Extremely small seed such as Petunias and Pentas are shipped as pelleted seed to make them easier to handle and sow. Pelleted seed are coated, usually with clay, to make them larger in size. After sowing, the coating will dissolve when wet and the seed will germinate. Pelleted seeds are shipped in vials placed inside seed packets, which protects them from being crushed. When sowing, be certain to use thoroughly moistened soil, to be sure that the clay coating absorbs enough moisture to dissolve. For sowing pelleted Petunia seeds, place the seeds directly on the soil surface and do not cover with soil, as light aids in the germination.
What is ideal temperature to germinate most seeds?
The ideal temperature to germinate most seeds is approximately 70 degrees F; give or take 1-2 degrees either way. This would be a good germination temperature for most flower and vegetable seeds and would be the most practical and feasible temperatures achieved for gardeners starting seeds in the home. You will notice for some seeds that it is recommended to use alternating day (warmer), night (cooler), temperatures, which is fine if one can provide such conditions. But most people are unable to provide those temperatures in a home setting, so just use the overall 70 degree F recommendation and the seeds should germinate well.
How long should grow lights be kept on per day and how close to the plants should the light be kept?
For germination and seedling/plant growth, you want to simulate the natural day-night cycles, and as a general rule, grow lights should be on 8-12 hours per day and off at night. You can vary this timing, as some seeds such as tomato, pepper, petunia, impatiens, and others, benefit from 14-17 hours of light per day (and the remainder of the 24 hour period in darkness). The most common grow lights used are fluorescent; using cool white, warm white, and wide-spectrum fluorescent tubes. These lights work well for germination and for growing plants up to a transplantable size. Fluorescent lights should be kept close though, 3-6 inches above the soil or the growing plants, adjusting the height as the plants grow.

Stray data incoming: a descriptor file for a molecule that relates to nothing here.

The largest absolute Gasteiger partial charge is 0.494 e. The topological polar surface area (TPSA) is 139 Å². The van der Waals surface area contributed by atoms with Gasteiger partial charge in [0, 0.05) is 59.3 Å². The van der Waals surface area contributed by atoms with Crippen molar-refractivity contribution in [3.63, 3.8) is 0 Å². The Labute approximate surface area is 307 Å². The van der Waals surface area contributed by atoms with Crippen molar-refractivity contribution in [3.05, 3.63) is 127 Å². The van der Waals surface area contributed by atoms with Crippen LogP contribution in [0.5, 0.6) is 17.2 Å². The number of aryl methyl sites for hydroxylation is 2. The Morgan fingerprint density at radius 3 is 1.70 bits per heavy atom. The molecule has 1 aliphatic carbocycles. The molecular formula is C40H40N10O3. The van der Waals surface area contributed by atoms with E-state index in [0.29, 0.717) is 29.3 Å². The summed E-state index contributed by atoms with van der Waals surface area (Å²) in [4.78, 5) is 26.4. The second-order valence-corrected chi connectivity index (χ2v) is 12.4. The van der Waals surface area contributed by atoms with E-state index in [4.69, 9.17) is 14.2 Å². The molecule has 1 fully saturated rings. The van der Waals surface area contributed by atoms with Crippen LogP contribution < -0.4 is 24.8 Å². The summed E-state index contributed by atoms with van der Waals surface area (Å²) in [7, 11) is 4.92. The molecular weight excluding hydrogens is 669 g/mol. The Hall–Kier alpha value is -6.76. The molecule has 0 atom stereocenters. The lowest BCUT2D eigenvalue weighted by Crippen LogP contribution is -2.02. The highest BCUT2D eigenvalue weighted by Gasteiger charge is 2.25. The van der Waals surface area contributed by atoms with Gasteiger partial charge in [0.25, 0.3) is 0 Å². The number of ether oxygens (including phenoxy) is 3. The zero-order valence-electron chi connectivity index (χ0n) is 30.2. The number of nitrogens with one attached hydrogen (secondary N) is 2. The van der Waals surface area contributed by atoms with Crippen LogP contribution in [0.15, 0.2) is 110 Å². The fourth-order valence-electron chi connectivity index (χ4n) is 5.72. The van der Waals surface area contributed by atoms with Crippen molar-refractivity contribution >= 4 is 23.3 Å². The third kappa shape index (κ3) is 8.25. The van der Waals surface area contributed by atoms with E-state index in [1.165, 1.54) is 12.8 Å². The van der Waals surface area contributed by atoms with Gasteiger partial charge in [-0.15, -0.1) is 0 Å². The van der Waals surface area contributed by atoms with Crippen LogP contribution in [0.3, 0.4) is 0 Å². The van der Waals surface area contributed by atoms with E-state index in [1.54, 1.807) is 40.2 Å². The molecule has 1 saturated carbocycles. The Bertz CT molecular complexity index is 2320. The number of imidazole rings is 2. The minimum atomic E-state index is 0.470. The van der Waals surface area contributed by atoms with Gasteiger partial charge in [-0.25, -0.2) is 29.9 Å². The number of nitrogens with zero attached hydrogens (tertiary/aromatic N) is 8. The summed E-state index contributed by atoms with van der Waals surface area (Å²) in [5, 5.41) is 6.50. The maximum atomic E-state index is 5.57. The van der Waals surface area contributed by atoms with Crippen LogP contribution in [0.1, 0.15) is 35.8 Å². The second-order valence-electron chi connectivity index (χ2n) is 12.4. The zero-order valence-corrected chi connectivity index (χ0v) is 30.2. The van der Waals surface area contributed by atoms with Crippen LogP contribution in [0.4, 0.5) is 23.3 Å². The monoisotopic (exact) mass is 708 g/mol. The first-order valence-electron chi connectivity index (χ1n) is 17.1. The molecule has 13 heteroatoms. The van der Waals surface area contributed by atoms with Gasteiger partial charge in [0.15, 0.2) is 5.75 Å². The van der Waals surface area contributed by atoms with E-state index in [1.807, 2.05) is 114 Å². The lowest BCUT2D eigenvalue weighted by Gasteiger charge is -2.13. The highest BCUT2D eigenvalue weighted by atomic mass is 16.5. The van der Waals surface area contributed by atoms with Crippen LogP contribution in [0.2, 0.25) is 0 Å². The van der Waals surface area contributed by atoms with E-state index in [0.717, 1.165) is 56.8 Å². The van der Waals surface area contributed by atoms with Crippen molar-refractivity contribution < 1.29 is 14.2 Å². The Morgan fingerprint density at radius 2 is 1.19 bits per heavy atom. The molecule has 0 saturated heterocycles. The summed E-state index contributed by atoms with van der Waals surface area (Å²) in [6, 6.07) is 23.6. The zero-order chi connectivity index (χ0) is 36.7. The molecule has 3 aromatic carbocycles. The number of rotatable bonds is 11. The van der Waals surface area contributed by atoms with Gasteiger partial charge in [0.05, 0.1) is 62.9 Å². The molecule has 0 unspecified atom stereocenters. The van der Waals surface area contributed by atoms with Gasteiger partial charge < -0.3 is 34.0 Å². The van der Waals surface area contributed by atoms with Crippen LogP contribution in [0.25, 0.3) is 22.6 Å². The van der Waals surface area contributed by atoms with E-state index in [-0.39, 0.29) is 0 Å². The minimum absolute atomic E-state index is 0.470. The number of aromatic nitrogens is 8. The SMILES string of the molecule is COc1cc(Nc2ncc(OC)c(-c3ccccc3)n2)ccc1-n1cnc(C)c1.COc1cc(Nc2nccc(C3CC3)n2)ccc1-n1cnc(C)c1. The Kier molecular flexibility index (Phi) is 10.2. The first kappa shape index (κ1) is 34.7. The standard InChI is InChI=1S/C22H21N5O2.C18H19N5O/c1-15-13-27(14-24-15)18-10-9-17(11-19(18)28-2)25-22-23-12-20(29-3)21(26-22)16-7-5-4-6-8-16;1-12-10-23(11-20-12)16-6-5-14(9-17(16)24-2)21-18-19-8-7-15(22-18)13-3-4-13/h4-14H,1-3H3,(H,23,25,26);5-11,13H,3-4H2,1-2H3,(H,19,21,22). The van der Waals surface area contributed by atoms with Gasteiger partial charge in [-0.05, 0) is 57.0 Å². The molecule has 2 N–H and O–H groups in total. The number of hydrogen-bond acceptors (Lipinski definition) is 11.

How long will seeds keep in storage?
Park Seed stores seed in a special temperature- and humidity-controlled storage facility, which keeps seeds in excellent condition. Our seeds should be good for at least 1-2 years on average. Seed viability and storage time will vary depending on the seed item; some will keep a shorter time and some will keep longer. Seeds should be stored in a cool, dark, dry place. A basement will do (if not too humid), or a cool, dark room or closet. We recommend the best way to extend seed storage life is to store them in something air tight, such as a plastic zipper storage bag or canning jar, and place it in the refrigerator. This will extend the life of seeds for many years.
What is the best way to store seeds over a longer time period?
We recommend the best way to extend seed storage life is to store seeds in something air tight, such as a plastic zipper storage bag or canning jar, and place it in the refrigerator. This will extend the life of seeds for many years.
What depth should I sow various seeds?
When sowing seed outdoors, we recommend a maximum planting depth of 4X the width of the seed. When sowing seed indoors, the planting depth can be less, depending on the seed being sown, so it is always best to check specific directions. Here are some general guidelines concerning planting depth in relation to seed size: Tiny, dust-like seeds need to be sown on the surface of the growing medium or soil, uncovered, as they need light to germinate. The planting depth for small seed can be anywhere from barely covering, to 1/8-inch deep, to possibly 1/4-inch deep, depending on the recommendation. Medium seed should be planted at 1/4- to 1/2-inch deep, depending on the recommendation. Larger seeds can be planted 1-inch or deeper, depending on the recommendation.